Sony PlayStation, the mailshot was sent out as a set of ’Medical Test

Results’, with mocked-up X-rays and details of the medical benefits of

playing the games.



’Often the most creative solution is a below-the-line solution, but

people don’t like to admit as much,’ McIlrath says. ’One of the briefs I

gave to students was for a Police campaign to stop pickpockets. The best

idea was to pay light-fingered folk to plant leaflets warning of the

dangers of pickpockets on innocent people in high-risk situations like

tube trains. That’s a great direct idea, but the team responsible had to

be told it was.’



GARY FRASER, ART DIRECTOR, AND WARREN DETSINY, COPYWRITER: CLAYDON

HEELEY



At least one half of the team responsible for some of direct marketing’s

more intriguing creative successes has a straightforward CV. Fraser

completed his HND in Advertising and Design at Newcastle University and

graduated, via work experience placements including live briefs at

Saatchi & Saatchi and GGT, to a first job at the integrated marketing

agency, Co-Axis.



For his copywriting partner, Detsiny - they were both responsible for

the Sony PlayStation ’test result’ campaign - the route into the

industry was far less straightforward.



’I left school knowing I didn’t want to go to college, didn’t want to

live in London, and definitely didn’t want to do what my old man had

done, which was to work in advertising and marketing,’ Detsiny laughs.

’Of course, ten years later and I’ve done all of those.’



In fact, he spent years doing all sorts of odd jobs, ranging from

working as a salesman for Dixons to volunteer charity work before

heading to Brighton University to study Humanities. Eighteen months as

an account handler at the O’Connoll Partnership included a first

copywriting opportunity. This led to a first copywriting job at Triangle

and, finally, in September last year, to Claydon Heeley.



’At college, direct marketing agencies were seen as a sort of poor

relation,’ Fraser says, ’but I really think that is changing. We have to

interpret the brief, not just come up with the TV ad, which is a real

creative freedom.’



JAMIE FLEMING, COPYWRITER, AND ANDY HARDING, ART DIRECTOR: TEQUILA PAYNE

STRACEY



Harding’s route into the business was simple enough - it came courtesy

of Preston Art College. Co-incidentally, his partner, Fleming, also took

a traditional route into the business - traditional for copywriters

anyway - in the shape of an English and Philosophy degree at Southampton

University.



In Fleming’s case, there was no burning desire to get into direct

marketing on graduating, just the knowledge he wanted to write. ’I’d

worked on all the student papers and wanted a job as a journalist or in

publishing or as an ad copywriter.’ In the event, he ended up doing six

months’ work experience at Evans Hunt Scott before getting a job as a

publisher at BBC Books. He left there to ghostwrite all 50,000 words of

the latest cook book by the chef, Anton Mossiman, Mossiman’s World.



’It took four months and I had to write the introductions to every world

cuisine and at the same time transform myself into a food snob,’ Fleming

remembers.



’I stopped getting dinner party invitations but it helped broaden my

portfolio and I got my first job at what was then Option One on the back

of that. There is still a stigma attached to direct marketing but it’s

really only attached by those in above-the-line marketing that want to

keep us in our place. It’s changing simply because direct marketing is

becoming more and more important.’



That’s not to say there isn’t glamour below the line. Harding got to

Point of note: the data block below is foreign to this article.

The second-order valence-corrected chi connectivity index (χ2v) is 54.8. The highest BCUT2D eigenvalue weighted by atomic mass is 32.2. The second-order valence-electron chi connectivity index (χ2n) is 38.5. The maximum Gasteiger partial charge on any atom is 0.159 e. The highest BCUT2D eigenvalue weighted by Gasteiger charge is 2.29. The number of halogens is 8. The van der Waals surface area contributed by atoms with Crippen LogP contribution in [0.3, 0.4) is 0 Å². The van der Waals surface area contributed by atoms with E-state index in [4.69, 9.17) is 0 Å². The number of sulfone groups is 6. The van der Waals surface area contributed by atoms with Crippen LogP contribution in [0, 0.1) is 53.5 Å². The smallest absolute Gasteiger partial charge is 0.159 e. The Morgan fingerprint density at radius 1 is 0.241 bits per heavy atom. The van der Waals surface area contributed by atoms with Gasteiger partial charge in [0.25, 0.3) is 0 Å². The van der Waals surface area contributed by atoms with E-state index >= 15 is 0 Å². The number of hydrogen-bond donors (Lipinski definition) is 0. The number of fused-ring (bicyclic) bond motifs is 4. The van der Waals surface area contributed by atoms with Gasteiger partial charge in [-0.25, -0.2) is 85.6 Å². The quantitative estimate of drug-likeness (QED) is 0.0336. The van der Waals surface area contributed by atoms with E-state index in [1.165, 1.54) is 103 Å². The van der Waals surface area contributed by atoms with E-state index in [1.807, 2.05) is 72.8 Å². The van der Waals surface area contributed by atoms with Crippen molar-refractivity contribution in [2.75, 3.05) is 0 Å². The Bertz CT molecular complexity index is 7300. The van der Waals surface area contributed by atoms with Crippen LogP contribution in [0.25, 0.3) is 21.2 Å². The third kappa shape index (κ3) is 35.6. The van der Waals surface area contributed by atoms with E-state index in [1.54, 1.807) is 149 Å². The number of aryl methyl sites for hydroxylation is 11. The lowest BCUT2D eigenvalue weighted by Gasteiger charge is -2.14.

travel to Arizona and Nevada with Tony Scott’s director son, Luke, to

shoot a ten-minute video for Marlboro’s Most Wanted promotion.



ASPA BOUZAKIS, ART DIRECTOR, AND ASHLING GEH, COPYWRITER: JOSHUA



This multi-cultural, multi-talented team at Joshua did not, it has to be

said, have the smoothest of introductions to the ultra-competitive UK

advertising world.



’It doesn’t matter where you have worked overseas when you get to the

UK,’ Geh says, ’agencies, especially above-the-line agencies, still

expect you to have a partner and be prepared to work indefinitely on

work experience at pounds 50 a week - despite the fact that you can’t

live in London on pounds 50 a week.’



Of the two, Bouzakis’s background is the more straightforward. She

acquired a diploma in Advertising Arts and Graphic Design in Cape Town

and from there moved seamlessly into a job at DDB - also in Cape Town -

working above the line on clients such as Opel and Jim Beam. A stint as

a stylist on Woman’s Value followed before she turned to

advertising.



The offer of a job at what was then arguably South Africa’s most

creative agency, TBWA in Cape Town, helped and a spell working on

clients such as Nando’s and the 2004 Olympic Bid followed. The

subsequent move to England almost brought a promising career to a

halt.



’It is really, really tough to persuade anyone to give you a chance

here,’ she admits.



The first to do so was McBain’s, although she worked exclusively on

above-the-line projects there - such as the Cricket World Cup - before

moving to concentrate on below the line for the first time at

Joshua.



For Geh, the struggle was no less intense. Having started out training

to be a lawyer, her first job was in Malaysia at the integrated shop,

Spider, as an account executive. She lasted a month. ’I hated it and was

quite fortunate to get a job at Dentsu as a copywriter.’ She then worked

for Young & Rubicam before heading back to London and the less than

welcoming arms of the ad industry here.



’I had contacts and saw some people but the lack of an art director was

held against me. I finally got this job through a head-hunter.’



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1 Job description: Digital marketing executive

Digital marketing executives oversee the online marketing strategy for their organisation. They plan and execute digital (including email) marketing campaigns and design, maintain and supply content for the organisation's website(s).